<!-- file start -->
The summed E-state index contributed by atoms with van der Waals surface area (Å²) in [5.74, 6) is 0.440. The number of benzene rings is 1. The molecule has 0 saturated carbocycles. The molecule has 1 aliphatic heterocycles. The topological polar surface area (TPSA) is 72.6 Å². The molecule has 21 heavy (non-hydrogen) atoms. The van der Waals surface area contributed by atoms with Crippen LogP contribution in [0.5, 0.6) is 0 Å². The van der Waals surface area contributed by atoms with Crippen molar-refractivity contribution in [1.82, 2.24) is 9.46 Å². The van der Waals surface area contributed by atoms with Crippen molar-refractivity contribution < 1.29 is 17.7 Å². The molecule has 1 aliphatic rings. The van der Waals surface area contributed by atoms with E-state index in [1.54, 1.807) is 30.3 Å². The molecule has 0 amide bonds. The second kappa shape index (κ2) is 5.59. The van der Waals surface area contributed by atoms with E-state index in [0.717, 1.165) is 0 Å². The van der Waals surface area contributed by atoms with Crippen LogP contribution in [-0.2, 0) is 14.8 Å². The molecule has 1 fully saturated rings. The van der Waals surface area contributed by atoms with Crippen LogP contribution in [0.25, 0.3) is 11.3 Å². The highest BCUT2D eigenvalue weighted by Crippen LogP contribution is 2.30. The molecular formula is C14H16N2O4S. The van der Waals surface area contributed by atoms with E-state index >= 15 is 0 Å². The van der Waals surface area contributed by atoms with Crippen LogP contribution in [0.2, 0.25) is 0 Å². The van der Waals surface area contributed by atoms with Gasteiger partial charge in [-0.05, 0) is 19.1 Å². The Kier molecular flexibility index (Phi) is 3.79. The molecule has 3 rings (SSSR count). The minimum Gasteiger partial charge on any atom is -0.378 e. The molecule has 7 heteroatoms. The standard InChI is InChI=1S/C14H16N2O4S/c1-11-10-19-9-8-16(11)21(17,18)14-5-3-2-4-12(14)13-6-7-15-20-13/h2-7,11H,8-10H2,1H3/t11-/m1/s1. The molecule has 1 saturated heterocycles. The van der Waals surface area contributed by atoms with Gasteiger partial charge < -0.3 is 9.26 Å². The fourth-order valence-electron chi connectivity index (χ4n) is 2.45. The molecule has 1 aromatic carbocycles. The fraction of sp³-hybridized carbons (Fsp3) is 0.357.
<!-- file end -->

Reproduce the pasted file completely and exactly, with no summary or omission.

The summed E-state index contributed by atoms with van der Waals surface area (Å²) in [5.74, 6) is 0.440. The number of benzene rings is 1. The molecule has 0 saturated carbocycles. The molecule has 1 aliphatic heterocycles. The topological polar surface area (TPSA) is 72.6 Å². The molecule has 21 heavy (non-hydrogen) atoms. The van der Waals surface area contributed by atoms with Crippen LogP contribution in [0.5, 0.6) is 0 Å². The van der Waals surface area contributed by atoms with Crippen molar-refractivity contribution in [1.82, 2.24) is 9.46 Å². The van der Waals surface area contributed by atoms with Crippen molar-refractivity contribution < 1.29 is 17.7 Å². The molecule has 1 aliphatic rings. The van der Waals surface area contributed by atoms with E-state index in [1.54, 1.807) is 30.3 Å². The molecule has 0 amide bonds. The second kappa shape index (κ2) is 5.59. The van der Waals surface area contributed by atoms with E-state index in [0.717, 1.165) is 0 Å². The van der Waals surface area contributed by atoms with Crippen LogP contribution in [-0.2, 0) is 14.8 Å². The molecule has 1 fully saturated rings. The van der Waals surface area contributed by atoms with Crippen LogP contribution in [0.25, 0.3) is 11.3 Å². The highest BCUT2D eigenvalue weighted by Crippen LogP contribution is 2.30. The molecular formula is C14H16N2O4S. The van der Waals surface area contributed by atoms with E-state index >= 15 is 0 Å². The van der Waals surface area contributed by atoms with Crippen LogP contribution in [0.2, 0.25) is 0 Å². The van der Waals surface area contributed by atoms with Gasteiger partial charge in [-0.05, 0) is 19.1 Å². The Kier molecular flexibility index (Phi) is 3.79. The molecule has 3 rings (SSSR count). The minimum Gasteiger partial charge on any atom is -0.378 e. The molecule has 7 heteroatoms. The standard InChI is InChI=1S/C14H16N2O4S/c1-11-10-19-9-8-16(11)21(17,18)14-5-3-2-4-12(14)13-6-7-15-20-13/h2-7,11H,8-10H2,1H3/t11-/m1/s1. The molecule has 1 saturated heterocycles. The van der Waals surface area contributed by atoms with Gasteiger partial charge < -0.3 is 9.26 Å². The fourth-order valence-electron chi connectivity index (χ4n) is 2.45. The molecule has 1 aromatic carbocycles. The fraction of sp³-hybridized carbons (Fsp3) is 0.357.